In the “any excuse for Joni Mitchell” category, Canada Day will do nicely.  

Here are the lyrics to “A Case of You” followed by a black-and-white slide show of my favorite Canadian singing this classic from her “Blue” album.

It’s not clear whom she wrote this song about, who it was that got into her blood like holy wine.  Graham Nash?  Leonard Cohen?

O Joni;  so bitter and so sweet. 

A Case of You

by Joni Mitchell

Just before our love got lost you said
“I am as constant as a northern star”
And I said “Constantly in the darkness
Where’s that at?
If you want me I’ll be in the bar”

On the back of a cartoon coaster
In the blue TV screen light
I drew a map of Canada
Oh Canada
With your face sketched on it twice
Oh you’re in my blood like holy wine
You taste so bitter and so sweet

Oh I could drink a case of you darling
Still I’d be on my feet
oh I would still be on my feet

Oh I am a lonely painter
I live in a box of paints
I’m frightened by the devil
And I’m drawn to those ones that ain’t afraid

I remember that time you told me you said
“Love is touching souls”
Surely you touched mine
‘Cause part of you pours out of me
In these lines from time to time
Oh, you’re in my blood like holy wine
You taste so bitter and so sweet

Oh I could drink a case of you darling
And I would still be on my feet
I would still be on my feet

I met a woman
She had a mouth like yours
She knew your life
She knew your devils and your deeds
And she said
“Go to him, stay with him if you can
But be prepared to bleed”

Oh but you are in my blood
You’re my holy wine
You’re so bitter, bitter and so sweet

Oh, I could drink a case of you darling
Still I’d be on my feet
I would still be on my feet

© 1970; Joni Mitchell 


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If you’ve had enough of the commercialism already, and with Christmas yet a week away, be assured that you’re not the only one.  Try to keep your cool.  Keep it simple.  Sing traditional carols with family and friends.  Eat some chocolate, pour whipped cream with cinnamon into your fair-trade coffee, and read the nativity stories in Matthew and Luke.  In short, insist upon your sanity.

And stay away from the malls. 

To further our “any excuse to play Joni Mitchell” commitment, her song “River” flows along every year at this time to help put Christmas into perspective for those of us who really do have sensitive antennae against the desecration of the holiday.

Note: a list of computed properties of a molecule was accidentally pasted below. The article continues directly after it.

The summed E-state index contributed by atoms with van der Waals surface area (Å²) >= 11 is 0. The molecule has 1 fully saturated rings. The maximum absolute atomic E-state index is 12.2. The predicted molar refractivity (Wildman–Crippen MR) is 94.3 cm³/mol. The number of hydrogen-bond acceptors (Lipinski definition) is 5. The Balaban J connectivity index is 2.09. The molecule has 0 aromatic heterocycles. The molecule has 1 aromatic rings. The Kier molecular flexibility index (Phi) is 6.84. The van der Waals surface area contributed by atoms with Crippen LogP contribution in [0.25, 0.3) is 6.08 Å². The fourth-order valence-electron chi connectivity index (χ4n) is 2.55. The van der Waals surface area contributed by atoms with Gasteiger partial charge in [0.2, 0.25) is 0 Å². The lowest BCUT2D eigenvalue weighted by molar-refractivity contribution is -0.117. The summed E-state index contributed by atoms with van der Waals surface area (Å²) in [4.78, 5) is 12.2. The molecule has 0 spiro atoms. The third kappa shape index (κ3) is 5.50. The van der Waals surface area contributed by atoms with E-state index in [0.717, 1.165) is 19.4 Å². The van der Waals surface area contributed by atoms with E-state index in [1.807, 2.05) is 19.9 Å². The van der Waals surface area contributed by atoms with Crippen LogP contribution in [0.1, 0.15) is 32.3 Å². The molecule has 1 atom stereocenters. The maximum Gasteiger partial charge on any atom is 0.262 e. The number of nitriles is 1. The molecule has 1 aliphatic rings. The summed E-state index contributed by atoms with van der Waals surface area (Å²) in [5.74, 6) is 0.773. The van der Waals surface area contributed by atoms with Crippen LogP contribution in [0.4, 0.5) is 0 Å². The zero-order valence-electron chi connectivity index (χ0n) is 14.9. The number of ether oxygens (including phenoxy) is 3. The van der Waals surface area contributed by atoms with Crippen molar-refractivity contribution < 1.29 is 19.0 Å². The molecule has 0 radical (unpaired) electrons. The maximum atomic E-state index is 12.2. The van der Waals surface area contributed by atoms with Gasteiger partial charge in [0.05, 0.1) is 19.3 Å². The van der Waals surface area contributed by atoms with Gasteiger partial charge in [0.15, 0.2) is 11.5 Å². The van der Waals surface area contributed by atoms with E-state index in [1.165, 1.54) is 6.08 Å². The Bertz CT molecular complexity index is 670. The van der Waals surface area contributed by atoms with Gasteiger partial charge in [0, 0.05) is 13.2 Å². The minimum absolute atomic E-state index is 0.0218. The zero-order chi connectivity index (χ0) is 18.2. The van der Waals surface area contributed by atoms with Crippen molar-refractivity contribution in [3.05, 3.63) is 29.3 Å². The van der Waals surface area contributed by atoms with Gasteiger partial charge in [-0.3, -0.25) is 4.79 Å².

I’ll include this post in the categories of “poetry” and “literature” too.  I often point out, when talking about writing in a workshop or in conversation, that Joni demonstrates the proverb “Show, don’t tell,” when describing her feelings.  Instead of saying, “I get depressed around the holidays,” she paints a picture:

It’s comin’ on Christmas,

They’re cuttin’ down trees.

They’re puttin’ up reindeer,

Singin’ songs of Joy and Peace.

Oh, I wish I had a river I could skate away on.”

Me and Joni are gonna lace up our spiritual skates.  Join us!  Boycott the frenzy, overturn the tables in the Temple and try to save Christmas for yourself before it’s too late.  Others may follow.





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Well, really, we never need an excuse to hear Joni.  But today is her birthday and this is as good as any.  How old?  Not sayin’.  She’s timeless.    

So, join the party and “Come on down to the Mermaid Café and I will buy you a bottle of wine; And we’ll laugh and toast to nothing and smash our empty glasses down.”

Here is an acoustic performance of “Carey” from 1983.  Simple and uncluttered, just as she might sing if she came here to the Neighborhood House.

One can dream.

To the right: a self-portrait from her “Taming the Tiger” album.



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My wife thinks Johnny Cash can’t sing.

She’s wrong of course; but it don’t matter:  Joni Mitchell can.

Joni was a guest on The Johnny Cash Show in 1969 and sang “The Long Black Veil” with The Man in Black himself.  The song is mildly spooky; it’s about lovers who meet in secret, on cold dark nights in the graveyard.  She’s alive; he’s dead.  He was hanged for a crime he didn’t commit; and she visits his grave not only in grief but in guilt, because their affair led to her lover’s hanging. 

Don’t be scared.